Of the 5 million small businesses in the U.S., 75% of them have done nothing to correct y2k. Half say they don't plan to until 2000. This was the finding of a recent survey by the National Federation of Independent Business.
The decision-makers have decided to do nothing. They can't fix it. They won't attempt to fix it. It's too late.
Meanwhile, what are you doing, personally, to fix your y2k situation?
This is from the SACRAMENTO BUSINESS JOURNAL (June 1).
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More than 5 million small businesses are exposed to computer glitches associated with the turn of the century, and most of them are likely to wait until the last moment to deal with them, according to a new small-business survey.
At least 75 percent of the small businesses surveyed said they are familiar with the year 2000 computer problem but have taken no action. Half of the surveyed businesses said they have no plans to act before Dec. 31, 1999. The National Federation of Independent Business conducted the survey for Wells Fargo Bank. . . .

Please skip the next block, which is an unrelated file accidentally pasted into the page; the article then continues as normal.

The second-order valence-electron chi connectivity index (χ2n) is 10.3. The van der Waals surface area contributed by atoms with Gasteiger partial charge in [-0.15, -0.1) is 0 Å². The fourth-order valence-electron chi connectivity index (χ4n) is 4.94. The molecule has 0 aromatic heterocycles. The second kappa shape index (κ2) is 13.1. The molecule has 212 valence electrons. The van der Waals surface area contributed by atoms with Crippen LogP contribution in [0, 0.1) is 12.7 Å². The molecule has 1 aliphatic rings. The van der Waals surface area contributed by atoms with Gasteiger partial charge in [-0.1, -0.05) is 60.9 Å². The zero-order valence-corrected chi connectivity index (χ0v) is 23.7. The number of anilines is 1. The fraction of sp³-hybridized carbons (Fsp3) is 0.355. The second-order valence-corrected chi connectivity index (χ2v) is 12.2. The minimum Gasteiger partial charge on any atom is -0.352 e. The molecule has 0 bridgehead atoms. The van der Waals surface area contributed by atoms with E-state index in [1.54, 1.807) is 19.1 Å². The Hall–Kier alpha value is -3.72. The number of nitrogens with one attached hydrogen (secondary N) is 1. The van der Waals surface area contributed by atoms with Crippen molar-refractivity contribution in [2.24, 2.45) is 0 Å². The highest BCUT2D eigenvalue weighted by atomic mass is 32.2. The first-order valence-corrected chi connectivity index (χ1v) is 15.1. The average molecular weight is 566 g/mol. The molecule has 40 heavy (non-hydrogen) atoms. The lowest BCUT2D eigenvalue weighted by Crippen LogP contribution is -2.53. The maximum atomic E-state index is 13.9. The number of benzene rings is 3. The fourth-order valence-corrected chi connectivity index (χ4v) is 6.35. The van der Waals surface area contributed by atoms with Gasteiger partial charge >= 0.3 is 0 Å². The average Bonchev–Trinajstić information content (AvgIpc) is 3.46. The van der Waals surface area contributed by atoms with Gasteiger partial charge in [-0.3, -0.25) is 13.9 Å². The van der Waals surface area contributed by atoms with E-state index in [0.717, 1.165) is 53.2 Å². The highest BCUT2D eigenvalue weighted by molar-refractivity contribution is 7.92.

William Dennis, senior research fellow at the NFIB Education Foundation, said more than 330,000 small businesses risk closing their doors until the problem is fixed and more than 370,000 are likely to be temporarily crippled by year 2000 computer glitches. . . .
"There is a sense of security among small businesses because they don't consider their offices to be a technology powerhouse," said Claire McAuliffe, principal of San Francisco-based M2 Inc., a management consulting firm. "But the issue is not what they do inside, it's how they interact with their clients and vendors."